Following questioning from the parliamentary joint committee chair, the corporate regulator has pointed to some of the flaws in the industry funding model, as advice sector levies continue to skyrocket off the back of legacy cases involving shuttered institutional dealer groups.
New committee chair and Liberal MP Andrew Wallace asked the regulator to comment on advice industry correspondence that indicated “financial advice licensees which are SMEs are unfairly required to pay high levies that have risen due to misconduct by large licensees”.
The regulator stated that the current industry funding model dictated a graduated levy based on adviser numbers, and that the largest 20 licensees in the sector that employed 31 per cent of the adviser population had paid 31 per cent of the supervisory costs the sector had attracted for the 2020 financial year.
“Based on the leviable amount for the ‘Licensees that provide personal advice on relevant financial products to retail clients’ sector, the 20 largest financial advice licensees were charged approximately $17.3 million in 2019-20,” ASIC said.
“This represents approximately 31 per cent of financial advice related industry levies and 5.4 per cent of ASIC’s total regulatory costs of $320.3 million for the 2019-20 financial year.
“The remaining licensees were charged approximately $38.4 million in 2019-20. This represents approximately 69 per cent of financial advice related industry levies and 12.1 per cent of ASIC’s total regulatory costs of $320.3 million for the 2019-20 financial year.”
Mr Wallace further questioned whether ASIC was able to track how many licensees in the sector were SMEs, and approximately what proportion of supervisory costs were exhausted by which licensee.
“ASIC has not adopted an SME definition for the purposes of the ASIC industry funding model and, as such, we are not able to provide a percentage of the financial adviser population that works for SMEs,” the regulator said.
“ASIC does not track the costs to regulate each individual entity separately. The number of financial advisers employed by an advice licensee is currently the best proxy for ASIC’s regulatory effort.”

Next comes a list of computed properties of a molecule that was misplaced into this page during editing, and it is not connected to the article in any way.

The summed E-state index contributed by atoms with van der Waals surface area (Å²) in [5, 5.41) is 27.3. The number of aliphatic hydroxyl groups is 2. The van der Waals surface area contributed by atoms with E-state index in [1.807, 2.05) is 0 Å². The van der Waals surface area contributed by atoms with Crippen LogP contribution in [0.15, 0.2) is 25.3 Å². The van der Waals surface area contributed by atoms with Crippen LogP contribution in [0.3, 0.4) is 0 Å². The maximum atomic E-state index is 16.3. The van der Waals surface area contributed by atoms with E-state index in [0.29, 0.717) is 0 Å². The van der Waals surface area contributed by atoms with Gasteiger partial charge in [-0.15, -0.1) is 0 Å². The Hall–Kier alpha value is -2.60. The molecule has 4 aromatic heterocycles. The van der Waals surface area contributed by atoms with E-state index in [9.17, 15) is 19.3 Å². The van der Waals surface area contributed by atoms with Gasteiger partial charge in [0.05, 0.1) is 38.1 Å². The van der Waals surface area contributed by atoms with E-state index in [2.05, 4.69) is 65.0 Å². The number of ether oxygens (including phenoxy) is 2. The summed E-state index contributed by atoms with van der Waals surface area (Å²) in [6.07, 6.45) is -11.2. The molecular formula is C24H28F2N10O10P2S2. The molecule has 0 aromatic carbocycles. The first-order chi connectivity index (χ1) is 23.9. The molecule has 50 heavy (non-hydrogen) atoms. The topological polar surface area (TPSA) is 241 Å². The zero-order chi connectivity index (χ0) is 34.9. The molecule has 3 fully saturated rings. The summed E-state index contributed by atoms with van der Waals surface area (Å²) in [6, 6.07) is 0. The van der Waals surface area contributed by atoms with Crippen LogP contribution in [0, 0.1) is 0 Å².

The regulator said there was no provision in the legislation that mandated the industry funding model for ASIC to allocate supervisory costs based on the degree of misconduct at each licensee.
“The ASIC industry funding model methodology for calculating costs is based on the Australian Government Cost Recovery Guidelines and is prescribed in the relevant Acts and Regulations,” the regulator said.
“For the ‘Licensees that provide personal advice on relevant financial products to retail clients’ subsector, the number of advisers as at 30 June 2020 is prescribed under the model as a proxy for ASIC’s regulatory effort in this sector.
“ASIC’s focus is on using the resources allocated to us efficiently, by prioritising the most significant threats and harms in our regulatory environment. In our enforcement work, we look to take efficient and effective enforcement action, prioritising cases that have a high deterrence value and those responding to egregious misconduct.”
The comments come as levy costs to the advice sector for the 2020 year rose by 60 per cent from their original estimates in June, with ASIC saying the constraints of the funding model make it exceedingly difficult to estimate costs from year to year.
Advice industry bodies have called for the funding model to be reformed to take account of large institutions that have exited the sector following the reputational fallout of the royal commission, which has also led to a number of legacy misconduct cases being taken to court by the regulator.
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